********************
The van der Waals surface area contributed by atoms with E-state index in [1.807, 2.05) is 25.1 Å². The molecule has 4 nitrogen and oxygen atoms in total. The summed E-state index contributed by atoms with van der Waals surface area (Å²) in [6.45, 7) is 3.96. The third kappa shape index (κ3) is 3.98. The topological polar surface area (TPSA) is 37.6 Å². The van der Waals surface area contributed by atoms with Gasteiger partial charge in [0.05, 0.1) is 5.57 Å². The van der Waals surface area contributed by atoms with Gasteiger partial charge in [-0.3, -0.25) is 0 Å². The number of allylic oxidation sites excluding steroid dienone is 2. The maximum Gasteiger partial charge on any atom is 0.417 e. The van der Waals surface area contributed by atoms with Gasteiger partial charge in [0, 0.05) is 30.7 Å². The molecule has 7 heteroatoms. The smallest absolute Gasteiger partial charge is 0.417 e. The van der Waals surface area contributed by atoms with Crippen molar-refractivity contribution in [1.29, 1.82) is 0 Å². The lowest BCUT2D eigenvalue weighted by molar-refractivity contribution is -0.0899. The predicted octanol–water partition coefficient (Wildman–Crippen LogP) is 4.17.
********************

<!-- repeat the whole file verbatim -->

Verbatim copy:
The van der Waals surface area contributed by atoms with E-state index in [1.807, 2.05) is 25.1 Å². The molecule has 4 nitrogen and oxygen atoms in total. The summed E-state index contributed by atoms with van der Waals surface area (Å²) in [6.45, 7) is 3.96. The third kappa shape index (κ3) is 3.98. The topological polar surface area (TPSA) is 37.6 Å². The van der Waals surface area contributed by atoms with Gasteiger partial charge in [0.05, 0.1) is 5.57 Å². The van der Waals surface area contributed by atoms with Gasteiger partial charge in [-0.3, -0.25) is 0 Å². The number of allylic oxidation sites excluding steroid dienone is 2. The maximum Gasteiger partial charge on any atom is 0.417 e. The van der Waals surface area contributed by atoms with Gasteiger partial charge in [0, 0.05) is 30.7 Å². The molecule has 7 heteroatoms. The smallest absolute Gasteiger partial charge is 0.417 e. The van der Waals surface area contributed by atoms with Crippen molar-refractivity contribution in [1.29, 1.82) is 0 Å². The lowest BCUT2D eigenvalue weighted by molar-refractivity contribution is -0.0899. The predicted octanol–water partition coefficient (Wildman–Crippen LogP) is 4.17.